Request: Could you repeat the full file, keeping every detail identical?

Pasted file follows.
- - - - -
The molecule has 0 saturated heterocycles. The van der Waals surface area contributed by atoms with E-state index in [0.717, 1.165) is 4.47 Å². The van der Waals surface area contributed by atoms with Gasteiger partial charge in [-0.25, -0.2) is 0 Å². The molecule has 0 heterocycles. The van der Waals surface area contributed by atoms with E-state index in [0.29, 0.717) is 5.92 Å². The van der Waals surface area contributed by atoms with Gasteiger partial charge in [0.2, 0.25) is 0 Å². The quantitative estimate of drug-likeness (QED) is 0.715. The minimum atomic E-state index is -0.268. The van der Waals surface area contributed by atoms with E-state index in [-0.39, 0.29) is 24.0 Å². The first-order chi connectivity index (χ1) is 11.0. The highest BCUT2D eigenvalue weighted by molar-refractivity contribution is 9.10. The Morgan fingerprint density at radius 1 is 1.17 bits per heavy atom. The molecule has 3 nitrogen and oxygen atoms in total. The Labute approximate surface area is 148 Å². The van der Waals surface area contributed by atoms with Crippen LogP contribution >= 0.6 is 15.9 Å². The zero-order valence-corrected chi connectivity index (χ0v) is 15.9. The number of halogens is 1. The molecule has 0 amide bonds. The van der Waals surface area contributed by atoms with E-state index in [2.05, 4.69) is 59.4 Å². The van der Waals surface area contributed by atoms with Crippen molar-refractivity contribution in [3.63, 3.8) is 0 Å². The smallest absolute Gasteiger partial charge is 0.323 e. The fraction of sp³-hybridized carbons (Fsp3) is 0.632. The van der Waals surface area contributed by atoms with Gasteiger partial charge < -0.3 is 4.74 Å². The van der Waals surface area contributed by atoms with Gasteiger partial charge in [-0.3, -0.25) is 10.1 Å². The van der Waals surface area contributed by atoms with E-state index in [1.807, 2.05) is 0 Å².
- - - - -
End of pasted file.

The molecule has 0 saturated heterocycles. The van der Waals surface area contributed by atoms with E-state index in [0.717, 1.165) is 4.47 Å². The van der Waals surface area contributed by atoms with Gasteiger partial charge in [-0.25, -0.2) is 0 Å². The molecule has 0 heterocycles. The van der Waals surface area contributed by atoms with E-state index in [0.29, 0.717) is 5.92 Å². The van der Waals surface area contributed by atoms with Gasteiger partial charge in [0.2, 0.25) is 0 Å². The quantitative estimate of drug-likeness (QED) is 0.715. The minimum atomic E-state index is -0.268. The van der Waals surface area contributed by atoms with E-state index in [-0.39, 0.29) is 24.0 Å². The first-order chi connectivity index (χ1) is 11.0. The highest BCUT2D eigenvalue weighted by molar-refractivity contribution is 9.10. The Morgan fingerprint density at radius 1 is 1.17 bits per heavy atom. The molecule has 3 nitrogen and oxygen atoms in total. The Labute approximate surface area is 148 Å². The van der Waals surface area contributed by atoms with Crippen LogP contribution >= 0.6 is 15.9 Å². The zero-order valence-corrected chi connectivity index (χ0v) is 15.9. The number of halogens is 1. The molecule has 0 amide bonds. The van der Waals surface area contributed by atoms with E-state index in [2.05, 4.69) is 59.4 Å². The van der Waals surface area contributed by atoms with Crippen molar-refractivity contribution in [3.63, 3.8) is 0 Å². The smallest absolute Gasteiger partial charge is 0.323 e. The fraction of sp³-hybridized carbons (Fsp3) is 0.632. The van der Waals surface area contributed by atoms with Gasteiger partial charge < -0.3 is 4.74 Å². The van der Waals surface area contributed by atoms with Gasteiger partial charge in [-0.3, -0.25) is 10.1 Å². The van der Waals surface area contributed by atoms with E-state index in [1.807, 2.05) is 0 Å².